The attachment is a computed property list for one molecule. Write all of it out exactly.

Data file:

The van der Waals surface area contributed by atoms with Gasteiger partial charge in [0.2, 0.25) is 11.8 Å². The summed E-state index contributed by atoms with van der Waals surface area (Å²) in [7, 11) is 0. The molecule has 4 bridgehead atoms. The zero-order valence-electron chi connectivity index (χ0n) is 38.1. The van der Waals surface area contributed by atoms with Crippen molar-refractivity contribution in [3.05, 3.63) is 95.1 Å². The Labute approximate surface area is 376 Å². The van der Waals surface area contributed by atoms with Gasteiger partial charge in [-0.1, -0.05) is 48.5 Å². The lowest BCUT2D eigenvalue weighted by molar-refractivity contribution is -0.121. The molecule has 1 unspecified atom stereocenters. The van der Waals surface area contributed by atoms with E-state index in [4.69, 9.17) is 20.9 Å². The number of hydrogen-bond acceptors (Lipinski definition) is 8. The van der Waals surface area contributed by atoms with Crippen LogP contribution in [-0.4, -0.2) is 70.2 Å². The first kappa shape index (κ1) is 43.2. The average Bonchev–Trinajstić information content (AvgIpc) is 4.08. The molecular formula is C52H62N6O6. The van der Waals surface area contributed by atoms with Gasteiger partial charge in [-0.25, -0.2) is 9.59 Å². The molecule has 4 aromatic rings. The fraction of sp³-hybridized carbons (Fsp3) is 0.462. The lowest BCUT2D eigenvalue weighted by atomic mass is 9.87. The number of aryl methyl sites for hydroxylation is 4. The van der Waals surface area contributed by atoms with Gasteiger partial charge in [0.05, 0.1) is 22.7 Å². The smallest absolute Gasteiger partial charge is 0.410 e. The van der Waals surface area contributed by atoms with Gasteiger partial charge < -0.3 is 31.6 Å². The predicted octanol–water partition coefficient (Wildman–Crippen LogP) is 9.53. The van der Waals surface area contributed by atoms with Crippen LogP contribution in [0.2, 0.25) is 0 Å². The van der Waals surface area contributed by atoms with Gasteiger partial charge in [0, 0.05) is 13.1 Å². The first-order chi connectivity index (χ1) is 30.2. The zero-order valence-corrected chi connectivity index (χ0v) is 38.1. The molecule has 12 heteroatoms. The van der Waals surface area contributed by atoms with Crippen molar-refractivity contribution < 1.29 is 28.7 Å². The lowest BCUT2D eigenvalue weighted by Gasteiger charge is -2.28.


The van der Waals surface area contributed by atoms with Gasteiger partial charge in [0.2, 0.25) is 11.8 Å². The summed E-state index contributed by atoms with van der Waals surface area (Å²) in [7, 11) is 0. The molecule has 4 bridgehead atoms. The zero-order valence-electron chi connectivity index (χ0n) is 38.1. The van der Waals surface area contributed by atoms with Crippen molar-refractivity contribution in [3.05, 3.63) is 95.1 Å². The Labute approximate surface area is 376 Å². The van der Waals surface area contributed by atoms with Gasteiger partial charge in [-0.1, -0.05) is 48.5 Å². The lowest BCUT2D eigenvalue weighted by molar-refractivity contribution is -0.121. The molecule has 1 unspecified atom stereocenters. The van der Waals surface area contributed by atoms with E-state index in [4.69, 9.17) is 20.9 Å². The number of hydrogen-bond acceptors (Lipinski definition) is 8. The van der Waals surface area contributed by atoms with Crippen LogP contribution in [-0.4, -0.2) is 70.2 Å². The first kappa shape index (κ1) is 43.2. The average Bonchev–Trinajstić information content (AvgIpc) is 4.08. The molecular formula is C52H62N6O6. The van der Waals surface area contributed by atoms with Gasteiger partial charge in [-0.25, -0.2) is 9.59 Å². The molecule has 4 aromatic rings. The fraction of sp³-hybridized carbons (Fsp3) is 0.462. The lowest BCUT2D eigenvalue weighted by atomic mass is 9.87. The number of aryl methyl sites for hydroxylation is 4. The van der Waals surface area contributed by atoms with Gasteiger partial charge in [0.05, 0.1) is 22.7 Å². The smallest absolute Gasteiger partial charge is 0.410 e. The van der Waals surface area contributed by atoms with Gasteiger partial charge < -0.3 is 31.6 Å². The predicted octanol–water partition coefficient (Wildman–Crippen LogP) is 9.53. The van der Waals surface area contributed by atoms with Crippen LogP contribution in [0.2, 0.25) is 0 Å². The van der Waals surface area contributed by atoms with Gasteiger partial charge in [0, 0.05) is 13.1 Å². The first-order chi connectivity index (χ1) is 30.2. The zero-order valence-corrected chi connectivity index (χ0v) is 38.1. The molecule has 12 heteroatoms. The van der Waals surface area contributed by atoms with Crippen molar-refractivity contribution < 1.29 is 28.7 Å². The lowest BCUT2D eigenvalue weighted by Gasteiger charge is -2.28.